Turns Out “I Have a Headache” is a Real Excuse


Turns Out “I Have a Headache” is a Real Excuse

Hayley Matthews Hayley Matthews • 9/25/14

The common headache is a frequent excuse for avoiding sexual activity, at least in sitcoms, but a new study has targeted some very real sexual headaches, ones that for their sufferers, are nothing to laugh at.

Some men and women experience moderate to intense headaches during sexual activity, with some worsening as orgasm approaches and lasting for hours after.

These “thunderclap headaches,” along with two other varieties, are described by researchers in a new study and are now thought to be much more common than previously believed.

Dr. Jose Biller, neurological surgeon and head of the neurology department at Loyola University, led the study.

The three distinct types of sexual headaches

The first begins before orgasm and is similar to a tension headache, with a dull ache in the neck and upper head. It typically intensifies in tandem with sexual arousal, essentially climaxing with the climax and lingering thereafter.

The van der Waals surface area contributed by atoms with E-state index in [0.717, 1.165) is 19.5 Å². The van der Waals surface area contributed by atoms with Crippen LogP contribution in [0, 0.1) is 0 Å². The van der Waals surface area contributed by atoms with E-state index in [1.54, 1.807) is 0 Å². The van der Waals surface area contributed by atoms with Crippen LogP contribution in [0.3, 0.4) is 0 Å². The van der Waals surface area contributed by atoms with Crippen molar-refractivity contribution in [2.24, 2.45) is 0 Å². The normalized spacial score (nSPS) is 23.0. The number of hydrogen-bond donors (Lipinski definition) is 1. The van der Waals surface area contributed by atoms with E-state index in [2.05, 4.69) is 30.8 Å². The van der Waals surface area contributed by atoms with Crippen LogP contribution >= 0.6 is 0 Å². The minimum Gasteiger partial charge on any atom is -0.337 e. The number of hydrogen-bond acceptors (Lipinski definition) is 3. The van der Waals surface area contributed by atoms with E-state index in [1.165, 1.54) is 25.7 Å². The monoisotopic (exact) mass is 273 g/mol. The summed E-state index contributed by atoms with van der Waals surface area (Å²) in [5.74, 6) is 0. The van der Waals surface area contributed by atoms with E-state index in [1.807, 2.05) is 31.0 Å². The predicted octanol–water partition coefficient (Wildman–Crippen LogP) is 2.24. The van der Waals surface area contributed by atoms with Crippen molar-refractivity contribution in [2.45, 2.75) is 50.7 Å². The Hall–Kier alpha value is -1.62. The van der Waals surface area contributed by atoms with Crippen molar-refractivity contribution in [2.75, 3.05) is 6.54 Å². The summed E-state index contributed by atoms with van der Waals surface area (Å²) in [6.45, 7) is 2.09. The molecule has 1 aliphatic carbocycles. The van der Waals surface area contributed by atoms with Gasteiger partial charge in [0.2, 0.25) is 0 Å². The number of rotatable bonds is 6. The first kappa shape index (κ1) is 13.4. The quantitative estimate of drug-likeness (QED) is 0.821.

With the second thunderclap, the pain is more severe and only begins at orgasm, continuing sometimes for hours after, according to the researchers.

The third presents itself after sex, with pain ranging from mild to extreme. Sufferers have described needing to remain in bed when hit with this one, as standing usually intensifies the pain.

The scientific terms for these are coital cephalalgia, orgasmic cephalagia and the benign coital headache.

“These headaches are much more

common than previously believed.”

Who is affected?

Previously it’s been estimated only 1 percent of the population experience any of the three. However, Biller believe most cases simply go unreported.

Dr. Jose Biller

Dr. Jose Biller
Loyola University

“Many people who experience headaches during sexual activity are too embarrassed to tell their physicians, and doctors often don’t ask,” Biller said in a press statement.

Most headaches during sex are benign, but Biller said they can sometimes be a secondary effect of another health concern.

Anything from a brain aneurysm to a subdural hematoma can prompt one, as can a stroke.

“We recommend that patients undergo a thorough neurological evaluation to rule out secondary causes, which can be life-threatening,” he said, adding that it’s most important when the headache is a first-time occurrence.

Photo sources: eurekalert.org, philly.com